Mold in Your Home

Mold in Your Home

You may have mold and/or mildew growing in your home if your home has water damage due to:

  • Sewage back-up
  • Plumbing or roof leaks
  • A damp basement or crawl space
  • Overflows from sinks or bathtub
  • High humidity (steam cooking, dryer vents, humidifiers)
  • Flooding

Mold and mildew will develop within 24 to 48 hours of water exposure. Even worse, it will continue to grow until steps are taken to eliminate the source of moisture and effectively deal with the mold problem.

Dry Out a Mold or Water Damaged House

General: Turn off main power if wiring is wet or moldy. Have an electrician check the house's electrical system before turning power on again. Open the house to fresh air when the humidity is lower outside than inside. Use fans and dehumidifiers to remove moisture unless mold has already started to grow (fans may spread existing mold). Use the furnace only if the ducts have not been inundated (any forced air central heating ducts that have come in contact with water or mold should be professionally checked). Remove all wet items such as furniture, rugs, bedding and toys. Discard soaked or moldy carpeting. Clean and disinfect other items. Discard all food products that were not stored in a water tight container.

Interior Walls & Ceilings

Remove all wet or contaminated porous materials such as ceiling tiles; drywall and wood by-products. If wallboard is soaked, remove to a foot above the watermark and discard. Drain walls by removing the baseboards and drilling holes near the floor. Dry panel-typewalls by pulling the bottom edge out from the studs. Check the interior of the walls for hidden mold.

Floors & Exterior Walls

Remove all wet insulation. Discard all but rigid insulation. Rigid insulation can be reinstalled after disinfecting and drying.

Hard Surfaces

Wash items such as metal, glass, solid wood, plastic and other nonporous materials with a non-ammonia detergent and hot water. Use a stiff brush on rough surface materials such as concrete. Use a wet-dry shop vacuum to remove water and to clean items such as studs or exposed wood framing. Disinfect all cleaned surfaces with a bleach solution (1/2 cups of bleach per gallon of water). Let the solution stay on the surface for at least 10 minutes before rinsing with clean water and allowing to dry.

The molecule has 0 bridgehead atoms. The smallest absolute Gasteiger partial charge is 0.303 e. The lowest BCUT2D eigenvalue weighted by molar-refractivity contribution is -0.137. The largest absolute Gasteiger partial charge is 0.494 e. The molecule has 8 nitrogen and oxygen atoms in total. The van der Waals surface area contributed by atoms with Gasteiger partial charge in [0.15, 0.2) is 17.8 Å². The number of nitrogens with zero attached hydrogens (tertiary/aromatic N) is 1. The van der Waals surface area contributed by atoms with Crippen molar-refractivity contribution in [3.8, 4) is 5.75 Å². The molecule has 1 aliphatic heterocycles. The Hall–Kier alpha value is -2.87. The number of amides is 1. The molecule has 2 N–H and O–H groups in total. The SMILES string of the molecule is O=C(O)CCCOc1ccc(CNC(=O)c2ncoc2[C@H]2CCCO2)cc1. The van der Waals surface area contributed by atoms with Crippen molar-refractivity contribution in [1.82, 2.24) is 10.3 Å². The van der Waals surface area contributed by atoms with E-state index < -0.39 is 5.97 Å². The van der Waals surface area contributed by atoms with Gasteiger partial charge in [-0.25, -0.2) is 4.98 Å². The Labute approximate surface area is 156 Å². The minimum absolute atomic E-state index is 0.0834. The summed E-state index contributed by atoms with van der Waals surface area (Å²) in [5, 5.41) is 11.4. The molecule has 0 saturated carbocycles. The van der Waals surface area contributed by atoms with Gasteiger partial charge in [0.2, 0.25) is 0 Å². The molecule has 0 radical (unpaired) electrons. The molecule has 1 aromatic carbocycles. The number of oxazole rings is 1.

Porous Materials

This includes upholstered furniture made of pressed particle materials. Deciding whether Or not to keep a contaminated item? Remember,when in doubt,throw it out. If an item has been wet for less than 48 hours, it may be able to be cleaned and disinfected with phenolic or pine-oil cleaner. It should then be completely dried and monitored for several days for any fungal growth and odors - if any mold develops, discard the item. Allow the wet area to dry completely (usually two to three days) before beginning to rebuild or replace the damaged items.

Cleaning & Disinfecting

  • Before you begin
  • Wear gloves and a mask; protect your eyes.
  • Make sure the working area is well ventilated.
  • If mold is present, clean a small test patch. If you feel your health is adversely affected, consider hiring a professional to do the work.
  • Only apply disinfectants to already cleaned materials

Materials You'll Need

  • Buckets and trash bags
  • Scrub brush, sponges, and rags
  • Gloves(latex, rubber) and mask(painter's or respirator)
  • Broom, mop, and wet-dry shop vacuum
  • Non-Ammonia soap or commercial cleaner (phenolic or pine-oil based
  • Disinfect with 1 1/2 cups of bleach per 1 gallon of water

Some General Cautions

  • Exercise caution in cleaning and disinfecting molds because they release mold spores when disturbed. Wear gloves and a mask.
  • Never mix bleach with ammonia; doing so will create toxic fumes.
  • When discarding items contaminated with mold, use extreme caution or hire a professional.

Stop the Water

  • Fix leaks in pipes and any damp areas around tubs and sinks so that biological pollutants don't have a growing environment.
  • Rebuild or retrofit using water-resistant materials such as tile, stone, deep-sealed concrete, galvanized or stainless steel hardware, indoor/outdoor carpet, waterproof wallboard, water-resistant glues and so on.
  • Prevent seepage of water from outdoors into your house. Rain water from gutters needs to drain away from the house. Ground around the house needs to slope away to keep the basement and crawl space dry.
  • Cover dirt in crawl spaces with plastic to prevent moisture coming from the ground. Ventilate the area as much as possible.
  • Keep it clean.
  • Clean fabrics often and store them in a well-ventilated area to keep them dry. Soiled fabric promotes mold growth.
  • Consider having your air ducts cleaned if you suspect mold exists on the inside surfaces or if the duct insulation has been wet.
  • Routinely check potential problem spots like the bathroom and laundry for moldy odors and disinfect as necessary with bleach (1 Yo cups of bleach per 1 gallon of water).
  • Keep it dry.

Serious Health Problems From Mold Exposure

  • Respiratory problems - sneezing, asthma attacks, etc
  • Nasal and sinus - congestion, dry hacking cough
  • Eye irritation - burning, watery, redness
  • Nose or throat irritation - sneezing fits, bloody noses
  • Skin irritations - rashes or hives
  • Nervous system - headaches, memory loss, mood changes
  • Aches and pains